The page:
In sour economy, boats being left to rot

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The state says the boat was abandoned.

The owner says he was in the “long-term” process of restoring it. The bottom line is the boat is now in a landfill and the owner has been ordered to pay $13,855 for the salvage and disposal.

Abandoned boats are increasingly becoming a chronic problem for communities across the country.

Jon Shaw Lore Jr., 47, was charged with abandoning his 35-foot wooden 1967 Chris-Craft with twin 350-hp Commander inboard engines after it washed ashore Oct. 26, 2008 on a Maryland beach.

In addition to the salvage fee, Lore was given a six-month jail term, suspended, and placed on unsupervised probation for 18 months.

Economy is a factor

The Maryland case is representative of a chronic national problem. A recent article by Soundings writer Chris Landry reported that while abandoned or derelict boats have been a problem for decades, the problem is likely to get worse as boat owners walk away from vessels and governments do not have the fiscal resources to clean up after them.

Doug Helton, operations coordinator of the National Oceanic and Atmospheric Association, says the problem is increasing in all coastal areas.

“It’s expensive to maintain a boat and the economic climate hasn’t helped,” says Helton.

While NOAA has no nationwide listing of the number of vessels abandoned each year, it is looking to develop one in the near future. Helton says NOAA was slated to hold a workshop in September discussing this very issue. Officials from coastal states, as well as other federal organizations, have been invited to gather in Miami to see what can be done not only to minimize the problem, but what to do with the debris.

“Some states have instituted abandoned vessel funds to help with this problem,” says Helton. “Washington state includes a fee in their boater registration for an abatement fund for this very purpose.”

Helton says more often than not it is more expensive for an owner to dispose of a derelict vessel than it is to let it sit in the water and fall apart.

“It’s the idea behind making the right thing to do also the easy thing to do, which is not the case right now,” says Helton.

Dragged by storm

In the Maryland case, boat owner Lore insists he didn’t abandon the vessel.

“The boat was moored during a storm and was dragged to the shoreline,” he says. “The rudders and the shaft stuck on the beach and it needed a storm tide to get it off the beach.”

Lore was ordered May 22 to pay the $13,855 salvage cost to St. Mary’s County within 18 months, according to Capt. Robert Davis of the Maryland Department of Natural Resources police. He was originally charged Nov. 28, 2008 with abandoning the vessel and found guilty April 9 of abandoning his boat in state waters. The actual salvage took place Feb. 9.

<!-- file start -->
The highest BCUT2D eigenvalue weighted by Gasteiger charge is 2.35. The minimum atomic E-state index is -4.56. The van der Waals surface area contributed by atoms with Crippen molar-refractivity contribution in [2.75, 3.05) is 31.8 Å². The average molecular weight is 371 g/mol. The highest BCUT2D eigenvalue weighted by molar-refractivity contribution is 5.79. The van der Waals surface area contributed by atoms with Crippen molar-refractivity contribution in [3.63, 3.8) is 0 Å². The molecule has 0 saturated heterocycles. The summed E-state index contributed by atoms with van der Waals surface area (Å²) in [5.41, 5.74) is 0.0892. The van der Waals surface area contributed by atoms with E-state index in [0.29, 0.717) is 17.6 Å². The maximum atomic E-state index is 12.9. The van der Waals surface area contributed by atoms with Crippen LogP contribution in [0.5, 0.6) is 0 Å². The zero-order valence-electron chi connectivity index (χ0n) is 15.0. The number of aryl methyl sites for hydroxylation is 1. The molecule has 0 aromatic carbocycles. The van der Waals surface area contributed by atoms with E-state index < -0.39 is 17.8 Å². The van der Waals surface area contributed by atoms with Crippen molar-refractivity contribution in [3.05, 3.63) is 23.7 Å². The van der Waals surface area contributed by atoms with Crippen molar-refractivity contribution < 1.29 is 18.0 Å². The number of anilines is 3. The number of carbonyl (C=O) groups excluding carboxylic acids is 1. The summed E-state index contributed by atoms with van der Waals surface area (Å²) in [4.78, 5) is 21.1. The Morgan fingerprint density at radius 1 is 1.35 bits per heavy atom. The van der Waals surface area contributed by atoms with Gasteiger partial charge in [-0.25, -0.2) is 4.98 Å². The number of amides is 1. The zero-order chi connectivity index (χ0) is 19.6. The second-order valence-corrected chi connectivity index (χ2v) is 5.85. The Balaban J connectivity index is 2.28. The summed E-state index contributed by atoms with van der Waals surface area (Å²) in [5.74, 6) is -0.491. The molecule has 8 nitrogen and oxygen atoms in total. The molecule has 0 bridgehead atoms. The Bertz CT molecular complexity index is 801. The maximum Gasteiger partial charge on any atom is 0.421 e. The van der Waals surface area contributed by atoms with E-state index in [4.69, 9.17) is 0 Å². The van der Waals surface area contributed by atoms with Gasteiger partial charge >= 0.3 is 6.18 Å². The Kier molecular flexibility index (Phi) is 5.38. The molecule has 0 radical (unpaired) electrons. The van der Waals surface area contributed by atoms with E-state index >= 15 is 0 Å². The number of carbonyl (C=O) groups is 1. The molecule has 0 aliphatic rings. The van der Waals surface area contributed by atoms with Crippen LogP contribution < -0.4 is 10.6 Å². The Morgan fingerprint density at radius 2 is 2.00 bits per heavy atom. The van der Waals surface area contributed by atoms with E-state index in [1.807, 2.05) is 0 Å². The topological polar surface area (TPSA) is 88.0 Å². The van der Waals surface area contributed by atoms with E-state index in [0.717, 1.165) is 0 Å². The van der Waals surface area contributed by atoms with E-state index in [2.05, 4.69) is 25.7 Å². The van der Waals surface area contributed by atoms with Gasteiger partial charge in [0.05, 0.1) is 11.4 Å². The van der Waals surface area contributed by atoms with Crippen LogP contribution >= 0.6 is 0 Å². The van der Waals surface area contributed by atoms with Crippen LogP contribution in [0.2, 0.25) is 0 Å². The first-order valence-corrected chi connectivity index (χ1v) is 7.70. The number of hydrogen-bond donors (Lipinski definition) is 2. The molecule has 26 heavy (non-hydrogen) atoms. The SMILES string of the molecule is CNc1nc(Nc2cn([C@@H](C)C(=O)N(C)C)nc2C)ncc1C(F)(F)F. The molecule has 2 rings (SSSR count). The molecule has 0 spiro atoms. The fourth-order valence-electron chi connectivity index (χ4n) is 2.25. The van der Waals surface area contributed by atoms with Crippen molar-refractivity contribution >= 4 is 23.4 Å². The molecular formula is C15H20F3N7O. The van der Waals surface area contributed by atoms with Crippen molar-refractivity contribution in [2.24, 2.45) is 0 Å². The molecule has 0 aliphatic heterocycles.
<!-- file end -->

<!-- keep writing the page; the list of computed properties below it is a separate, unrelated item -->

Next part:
According to Officer R. Fisher of the DNR police, the boat was in such a deteriorated condition it broke apart during salvage, and the pieces were processed and destroyed.

Lore says he had moored the boat last August on Cuckold Creek off the Potomac River near the shores of Myrtle Point Park in St. Mary’s County. He says the boat had been moored there for a couple months and admits neighbors had complained about its presence. The DNR says there is no designated mooring field in the area.

After the vessel was driven ashore, it was reported by locals to the DNR.

Mostly wooden boats

“We get about 130 calls a year about missing boats,” says Robert Gaudette, director of boating services for the state DNR. “Of those, we may end up having to remove 23 a year on average.”

Gaudette says owners get a 30-day notice to remove the vessel and, after that, salvage crews are hired to dispose of them. “This is a significant problem because many of these vessels could be leaking fuel or oil,” says Gaudette. “In most cases, it is old wooden boats; very rarely do we see fiberglass.”

However, Lore maintains his boat was no threat to the environment because it had no fuel in it. He says he was in a long-term process of restoring his boat, but once it was beached he was unable to drag it off the beach.

Tracking Lore down was easy for investigators since the vessel identification numbers were still on the boat sides. “Sometimes people cut the numbers off with a chainsaw” to avoid having it traced back to them, says Gaudette.

A crime in Maryland

Once a state salvage has been completed, wooden boats are typically ground up and taken to a landfill, he says. On the rare occasion the boat is still in good shape, it will be auctioned off by the Department of Natural Resources.

In general, Gaudette says, abandoned boats are not a big problem in Maryland because it is a criminal offense.

Ron Sarver, deputy director of the National Association of State Boating Law Administrators, says the organization encourages states to criminalize boat abandonment, but has no data on how many do.

“We have been hearing that it’s becoming more of a problem in more states,” says Sarver.

Gaudette says Maryland processed 36 abandoned boat cases last year. It physically disposed of 34 of the boats, which is a little higher than in an average year.

Gaudette says they have had 16 confirmed reports of abandoned boats so far this year; the state average is about 56 cases annually.

This article originally appeared in the Mid-Atlantic Home Waters Section of the October 2009 issue.